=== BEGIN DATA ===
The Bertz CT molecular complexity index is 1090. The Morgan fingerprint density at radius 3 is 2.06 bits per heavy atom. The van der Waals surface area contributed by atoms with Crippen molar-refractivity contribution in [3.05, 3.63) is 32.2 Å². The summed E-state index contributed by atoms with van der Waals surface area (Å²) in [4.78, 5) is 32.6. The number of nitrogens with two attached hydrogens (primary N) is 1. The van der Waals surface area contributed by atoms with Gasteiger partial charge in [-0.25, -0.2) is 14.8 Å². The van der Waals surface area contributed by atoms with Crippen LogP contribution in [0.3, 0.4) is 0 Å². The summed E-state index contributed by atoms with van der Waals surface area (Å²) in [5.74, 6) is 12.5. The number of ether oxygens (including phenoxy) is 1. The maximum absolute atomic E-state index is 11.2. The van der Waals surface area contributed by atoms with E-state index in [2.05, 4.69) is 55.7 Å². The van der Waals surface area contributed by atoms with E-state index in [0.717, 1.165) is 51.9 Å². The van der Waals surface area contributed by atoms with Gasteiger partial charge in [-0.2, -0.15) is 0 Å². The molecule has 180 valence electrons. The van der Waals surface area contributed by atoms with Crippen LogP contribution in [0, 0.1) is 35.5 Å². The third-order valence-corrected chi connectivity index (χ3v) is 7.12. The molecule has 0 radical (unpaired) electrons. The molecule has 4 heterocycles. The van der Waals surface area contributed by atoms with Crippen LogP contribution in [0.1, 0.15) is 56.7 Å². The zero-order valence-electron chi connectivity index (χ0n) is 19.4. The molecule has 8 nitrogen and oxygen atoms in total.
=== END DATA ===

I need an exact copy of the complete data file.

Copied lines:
The Bertz CT molecular complexity index is 1090. The Morgan fingerprint density at radius 3 is 2.06 bits per heavy atom. The van der Waals surface area contributed by atoms with Crippen molar-refractivity contribution in [3.05, 3.63) is 32.2 Å². The summed E-state index contributed by atoms with van der Waals surface area (Å²) in [4.78, 5) is 32.6. The number of nitrogens with two attached hydrogens (primary N) is 1. The van der Waals surface area contributed by atoms with Gasteiger partial charge in [-0.25, -0.2) is 14.8 Å². The van der Waals surface area contributed by atoms with Crippen LogP contribution in [0.3, 0.4) is 0 Å². The summed E-state index contributed by atoms with van der Waals surface area (Å²) in [5.74, 6) is 12.5. The number of ether oxygens (including phenoxy) is 1. The maximum absolute atomic E-state index is 11.2. The van der Waals surface area contributed by atoms with E-state index in [2.05, 4.69) is 55.7 Å². The van der Waals surface area contributed by atoms with E-state index in [0.717, 1.165) is 51.9 Å². The van der Waals surface area contributed by atoms with Gasteiger partial charge in [-0.2, -0.15) is 0 Å². The molecule has 180 valence electrons. The van der Waals surface area contributed by atoms with Crippen LogP contribution in [0, 0.1) is 35.5 Å². The third-order valence-corrected chi connectivity index (χ3v) is 7.12. The molecule has 0 radical (unpaired) electrons. The molecule has 4 heterocycles. The van der Waals surface area contributed by atoms with Crippen LogP contribution in [0.1, 0.15) is 56.7 Å². The zero-order valence-electron chi connectivity index (χ0n) is 19.4. The molecule has 8 nitrogen and oxygen atoms in total.